They have fulfilled their NHS contractual obligations â€“ Kingsbridge offers a second source of income. Some carry out CBD patient consultations on week days but the actual CBD surgical procedures at places like Kingsbridge usually take place at weekends, or in some cases, on Fridays.
This growing phenomenon of Cross Border Directive patient work, carried out in a private setting, may have some bearing on the capacity of Northern Ireland’s NHS system to deal with its core patient group. Statistics produced last week confirmed that for many services, Northern Ireland has the UK’s waiting lists.
The NHS lists problem is increasing while Northern Ireland’s private practice component, still tiny compared to the Republic of Ireland, is growing.
Kingsbridge has actually explored the possibility of doing a double on the Cross-Border directive. As well as its Belfast private hospital, the company also owns a facility in Sligo, the old Garden Hill hospital, bought from the Mount Carmel group during the recession.Â
Its CEO Mark Towey, in association with Mark Regan in Belfast examined the possibility of wooing Northern Ireland patients to Sligo and using the Cross Border Directive provisions – in this instance UK money – to fund procedures.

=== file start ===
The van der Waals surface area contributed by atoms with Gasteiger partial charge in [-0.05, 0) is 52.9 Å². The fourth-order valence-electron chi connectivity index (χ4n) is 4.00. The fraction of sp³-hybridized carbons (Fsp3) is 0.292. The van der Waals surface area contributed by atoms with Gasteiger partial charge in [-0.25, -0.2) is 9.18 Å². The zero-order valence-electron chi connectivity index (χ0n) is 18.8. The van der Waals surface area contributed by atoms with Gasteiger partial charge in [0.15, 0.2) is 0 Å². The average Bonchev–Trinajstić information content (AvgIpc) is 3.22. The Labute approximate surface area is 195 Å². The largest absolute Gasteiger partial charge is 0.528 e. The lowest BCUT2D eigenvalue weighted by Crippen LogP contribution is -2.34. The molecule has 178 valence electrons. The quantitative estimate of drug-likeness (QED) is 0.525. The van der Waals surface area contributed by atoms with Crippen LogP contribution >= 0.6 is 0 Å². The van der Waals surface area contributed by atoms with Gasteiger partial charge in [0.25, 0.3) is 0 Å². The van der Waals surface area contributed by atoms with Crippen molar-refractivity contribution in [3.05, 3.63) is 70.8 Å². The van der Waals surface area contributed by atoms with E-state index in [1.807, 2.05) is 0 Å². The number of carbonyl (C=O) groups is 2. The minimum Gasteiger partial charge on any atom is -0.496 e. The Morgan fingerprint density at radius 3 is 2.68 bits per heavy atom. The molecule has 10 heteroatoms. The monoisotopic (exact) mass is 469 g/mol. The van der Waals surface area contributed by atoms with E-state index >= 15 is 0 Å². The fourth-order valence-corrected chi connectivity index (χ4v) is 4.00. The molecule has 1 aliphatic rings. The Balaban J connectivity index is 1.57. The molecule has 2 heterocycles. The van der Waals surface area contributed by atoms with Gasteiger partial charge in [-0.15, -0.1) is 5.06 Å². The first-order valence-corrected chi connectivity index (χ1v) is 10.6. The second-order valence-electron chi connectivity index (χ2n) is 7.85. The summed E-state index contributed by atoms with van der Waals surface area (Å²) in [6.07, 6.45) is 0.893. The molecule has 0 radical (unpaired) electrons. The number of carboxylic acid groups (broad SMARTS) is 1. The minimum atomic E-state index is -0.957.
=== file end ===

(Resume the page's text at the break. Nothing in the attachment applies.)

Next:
But the plan has hit the buffers, mainly for two reasons. In the Republic a referral from a GP is enough to get a patient up and running in seeking access to a consultant in another member state and to the HSE unit overseeing the scheme.
But in Northern Ireland to have engagement with the NHS-supervised Cross Border Directive, a person must have a consultant’s/clinician’s support. As outlined in relation to the CBD on the NHS website:
“…the letter provided by the EEA clinician must clearly state why the treatment is needed in your circumstances, and what the clinician considers to be a medically justifiable time period within which you should be treated. The clinician should support his statement by giving objective reasons.”
Sometimes the waiting time to see a consultant/clinician in Northern Ireland can be two years or more. Sometimes, perfectly within their rights, those same consultants, in their private time are carrying out procedures on Republic of Ireland (RoI) CBD patients at places like Belfast’s Kingsbridge Private Hospital.
The other undermining factor for a potential Northern Ireland run CBD scheme is the going-rate, the budget for a procedure allowed to patients, seeking treatment across the border or elsewhere.
Because the NI going rate is often significantly less than that of the RoI, the patient would have to make up a considerable shortfall. (Private hospitals in Dublin, Cork and Galway, where the key staff are sometimes consultants who also work in the public sector, charge approx â‚¬12,000 for a hip replacement â€“ some thousands more than the NHS going rate and the budget of any Northern Ireland citizen, seeking to use the Cross Border Directive to travel south.)
These two factors explain why Kingsbridge has struggled to replicate the runaway CBD success of its Belfast model at its site in Sligo.